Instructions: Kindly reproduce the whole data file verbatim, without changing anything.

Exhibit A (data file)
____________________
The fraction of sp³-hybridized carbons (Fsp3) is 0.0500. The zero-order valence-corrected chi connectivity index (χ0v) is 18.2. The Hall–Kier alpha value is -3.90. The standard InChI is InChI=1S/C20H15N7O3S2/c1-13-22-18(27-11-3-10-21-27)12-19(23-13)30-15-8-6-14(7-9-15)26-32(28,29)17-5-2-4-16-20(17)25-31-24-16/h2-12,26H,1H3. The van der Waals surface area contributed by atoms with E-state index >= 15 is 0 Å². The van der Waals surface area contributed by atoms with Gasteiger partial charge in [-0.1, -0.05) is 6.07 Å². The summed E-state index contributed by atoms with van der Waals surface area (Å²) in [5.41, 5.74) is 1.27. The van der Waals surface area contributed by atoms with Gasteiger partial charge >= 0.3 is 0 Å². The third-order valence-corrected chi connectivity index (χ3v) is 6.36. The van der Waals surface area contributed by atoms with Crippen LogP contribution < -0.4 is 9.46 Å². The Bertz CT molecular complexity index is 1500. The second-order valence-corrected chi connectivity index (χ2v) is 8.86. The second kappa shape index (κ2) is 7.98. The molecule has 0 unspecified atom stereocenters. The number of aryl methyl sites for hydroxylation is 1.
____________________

The fraction of sp³-hybridized carbons (Fsp3) is 0.0500. The zero-order valence-corrected chi connectivity index (χ0v) is 18.2. The Hall–Kier alpha value is -3.90. The standard InChI is InChI=1S/C20H15N7O3S2/c1-13-22-18(27-11-3-10-21-27)12-19(23-13)30-15-8-6-14(7-9-15)26-32(28,29)17-5-2-4-16-20(17)25-31-24-16/h2-12,26H,1H3. The van der Waals surface area contributed by atoms with E-state index >= 15 is 0 Å². The van der Waals surface area contributed by atoms with Gasteiger partial charge in [-0.1, -0.05) is 6.07 Å². The summed E-state index contributed by atoms with van der Waals surface area (Å²) in [5.41, 5.74) is 1.27. The van der Waals surface area contributed by atoms with Gasteiger partial charge >= 0.3 is 0 Å². The third-order valence-corrected chi connectivity index (χ3v) is 6.36. The van der Waals surface area contributed by atoms with Crippen LogP contribution < -0.4 is 9.46 Å². The Bertz CT molecular complexity index is 1500. The second-order valence-corrected chi connectivity index (χ2v) is 8.86. The second kappa shape index (κ2) is 7.98. The molecule has 0 unspecified atom stereocenters. The number of aryl methyl sites for hydroxylation is 1.